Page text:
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SOUTH OF BOSTON

Church coffeehouse honors late comrades

Plymouth holds its annual “America’s Hometown Thanksgiving Parade and Celebration” on Saturday, Nov. 19.America's Hometown Thanksgiving

In an event marking almost 40 years of operations, Old Ship Church’s “Coffeehouse off the Square” will hold a memorial event for longtime coffeehouse volunteers. The Hingham church will host the event in its parish hall located at 107 Main St. in the town center on Saturday, Nov. 19, at 7 p.m. The special event featuring coffeehouse favorite Southern Rail is a tribute to longtime coffeehouse volunteers Jim Watson, Sherman Whipple, Joan Cellini, Carol Shuler, and Jim Richmond.

It’s also the first parish hall coffeehouse since February 2020, said event organizer John Leonard.

“Myself, Marc Meyer, and others of the coffeehouse have been putting together this first one since COVID hit,” Leonard said. “We wanted to honor our fallen comrades.”

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According to the event’s planners, Jim Watson “coordinated the coffeehouse with enthusiasm for many years.” Hull resident Sherman Whipple “designed posters and helped get the word out to the community,” in addition to performing on the guitar and singing. Jim Richmond helped out with “the coffeehouse set-up.”

The Bluegrass band Southern Rail will perform at Coffeehouse off the Square in Hingham on Saturday, Nov. 19. Dan Groth

Southern Rail, regarded by many as New England’s favorite bluegrass band, has been a mainstay at the coffeehouse for 15 years. The band consists of Jim Muller on guitar and lead vocals, Sharon Horovitch on bass, Richard Stillman on banjo, and John Tibert on mandolin.

In addition to Southern Rail, the event will also include tribute performances by other coffeehouse musicians in a series that began in 1983. Leonard described the coffeehouse’s “welcoming atmosphere to just relax, listen to good music, and enjoy a cup of coffee and dessert.”

All are welcome, he said. While there is no formal charge, a free-will donation box will benefit the parish’s Unitarian Universalist Service Committee.

In other events this month, the town of Plymouth holds its annual “America’s Hometown Thanksgiving Parade and Celebration” on Saturday, Nov. 19. The parade steps off from Plymouth Rock at 10 a.m. and ends at Benny’s Plaza, located at 179 Court St. Activities take place on the town’s waterfront from 11 a.m. to 4 p.m., including a craft beer and wine garden, a children’s pavilion, a “historic village” and a Native American pavilion.

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That evening a musical event called the “National Senior Alumni Drum & Bugle Corp Reunion” takes place at the town’s Memorial Hall, beginning at 6:30 p.m. Tickets are $30.

If you’re thinking about having Thanksgiving dinner this year at the Plimoth Patuxet Museums — the living museum of the Pilgrims and their Wampanoag allies formerly called Plimoth Plantation — unfortunately it’s already too late for a place at the museum’s formal dinner table. According to the museum, “Tickets to our immensely popular Thanksgiving dining programs have sold out for 2022.”

However, visitors are invited to the museum’s “Thanksgiving Day Walk-in Buffett,” to take place on turkey day (Thursday, Nov. 24) from 11 a.m. to 4 p.m. Described by the museum as “an unforgettable holiday dining experience,” the buffet will be located at the outdoor tented Craft Center Pavilion. Availability, the museum said, will be on a first-come, first-served basis. Cost is $28 for adults and $14 for children under 12. There are no reservations.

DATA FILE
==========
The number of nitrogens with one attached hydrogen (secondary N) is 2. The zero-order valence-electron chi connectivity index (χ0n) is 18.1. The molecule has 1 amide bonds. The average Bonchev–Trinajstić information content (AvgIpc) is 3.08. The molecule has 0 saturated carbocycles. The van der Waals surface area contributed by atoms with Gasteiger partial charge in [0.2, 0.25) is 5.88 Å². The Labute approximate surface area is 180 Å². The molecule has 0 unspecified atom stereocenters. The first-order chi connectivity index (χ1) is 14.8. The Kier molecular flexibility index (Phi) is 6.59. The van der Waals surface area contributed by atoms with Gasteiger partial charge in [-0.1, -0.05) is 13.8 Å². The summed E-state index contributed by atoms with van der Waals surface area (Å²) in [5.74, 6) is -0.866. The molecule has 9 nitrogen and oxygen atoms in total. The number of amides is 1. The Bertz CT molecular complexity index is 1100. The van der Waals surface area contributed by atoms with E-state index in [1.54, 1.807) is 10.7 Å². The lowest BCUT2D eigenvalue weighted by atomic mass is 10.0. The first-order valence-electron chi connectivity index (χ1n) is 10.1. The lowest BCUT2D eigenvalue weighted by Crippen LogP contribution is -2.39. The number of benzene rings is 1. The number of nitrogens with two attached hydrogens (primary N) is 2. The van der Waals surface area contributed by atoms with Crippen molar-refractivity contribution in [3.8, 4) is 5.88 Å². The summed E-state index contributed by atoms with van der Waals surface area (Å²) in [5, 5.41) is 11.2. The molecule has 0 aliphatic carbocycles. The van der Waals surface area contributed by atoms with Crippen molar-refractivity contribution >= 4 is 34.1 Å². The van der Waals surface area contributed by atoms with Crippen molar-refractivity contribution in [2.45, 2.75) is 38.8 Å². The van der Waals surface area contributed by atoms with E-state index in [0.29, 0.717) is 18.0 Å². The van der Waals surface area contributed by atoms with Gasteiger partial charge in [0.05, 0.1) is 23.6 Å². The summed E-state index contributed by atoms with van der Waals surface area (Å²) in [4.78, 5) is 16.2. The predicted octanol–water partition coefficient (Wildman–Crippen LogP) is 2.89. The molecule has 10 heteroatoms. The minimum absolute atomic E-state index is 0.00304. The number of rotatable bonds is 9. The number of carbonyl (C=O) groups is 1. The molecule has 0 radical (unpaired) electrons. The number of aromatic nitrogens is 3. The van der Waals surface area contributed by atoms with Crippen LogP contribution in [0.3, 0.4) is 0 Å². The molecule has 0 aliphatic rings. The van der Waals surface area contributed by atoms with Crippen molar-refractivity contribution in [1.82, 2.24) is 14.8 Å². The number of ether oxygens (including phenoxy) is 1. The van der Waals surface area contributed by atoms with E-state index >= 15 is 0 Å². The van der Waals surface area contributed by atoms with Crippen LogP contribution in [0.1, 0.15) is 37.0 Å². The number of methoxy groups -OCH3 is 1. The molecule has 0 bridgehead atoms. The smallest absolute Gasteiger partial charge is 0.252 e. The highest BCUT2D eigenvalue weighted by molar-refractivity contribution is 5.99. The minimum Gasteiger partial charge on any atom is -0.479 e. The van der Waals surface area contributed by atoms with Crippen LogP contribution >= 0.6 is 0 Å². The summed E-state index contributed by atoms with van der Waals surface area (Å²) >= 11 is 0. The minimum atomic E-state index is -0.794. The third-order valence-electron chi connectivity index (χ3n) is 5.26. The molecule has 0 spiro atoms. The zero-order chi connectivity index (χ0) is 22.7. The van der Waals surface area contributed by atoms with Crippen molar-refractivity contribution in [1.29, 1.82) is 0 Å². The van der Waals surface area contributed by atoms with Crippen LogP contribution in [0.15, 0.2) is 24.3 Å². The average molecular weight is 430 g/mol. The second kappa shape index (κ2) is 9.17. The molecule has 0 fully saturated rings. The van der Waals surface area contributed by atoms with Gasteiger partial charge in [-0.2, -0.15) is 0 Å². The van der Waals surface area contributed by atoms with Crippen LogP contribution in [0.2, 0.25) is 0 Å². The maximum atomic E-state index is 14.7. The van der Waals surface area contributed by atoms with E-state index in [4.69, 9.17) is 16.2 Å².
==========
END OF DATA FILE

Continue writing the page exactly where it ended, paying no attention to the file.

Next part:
Regardless of what the Pilgrims might have been eating on that “first Thanksgiving,” the menu is traditional Americana, featuring roasted turkey and stuffing, mashed potatoes and gravy, butternut squash, cranberry sauce, and a choice of apple or pumpkin pie. Beverages will be available for an additional charge.

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Plans for regional events with an eye to the December holiday season are well underway. In Weymouth, merchants and other community members are planning a “Holiday Stroll in Jackson Square” for Saturday, Nov. 26, from 12 to 5 p.m. Dolly Hardy, the owner of Dolly’s Boutique & Gift Shop, at 819 Broad St., is lining up participants for the annual event that climaxes in a tree lighting in the square. According to Hardy, offerings will include a ‘stroll’ through 50 shops, restaurants and other businesses, Christmas carol singing, candy canes and coloring books, and voting for the “best decorated storefront.”

After a two-year hiatus due to COVID, All Souls Church in Braintree is hosting its traditional “Dickens Festival Holiday Craft Fair” on Saturday, Nov. 19, from 10 a.m. to 3 p.m. Caroling by “costumed Dickens characters” is promised along with free visits with Santa, a bake sale, apple pies, raffles, and “27 local crafters selling their handmade items.” All are welcome, admission is free, and the hall is handicapped accessible.

And on Wednesday, Nov. 30, Buttonwood Books & Toys in Cohasset will host a presentation on “best books for holiday gifts” from 6 to 8 p.m. Scituate’s Inly School librarian and author Shelley Sommer and Buttonwood Books manager Kristine Jelstrom-Hamill will present their recommendations. The event is free, and if purchasers mention The James Library, 20 percent of their purchase price will go to that Norwell library and arts venue.

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Robert Knox can be reached at rc.knox2@gmail.com.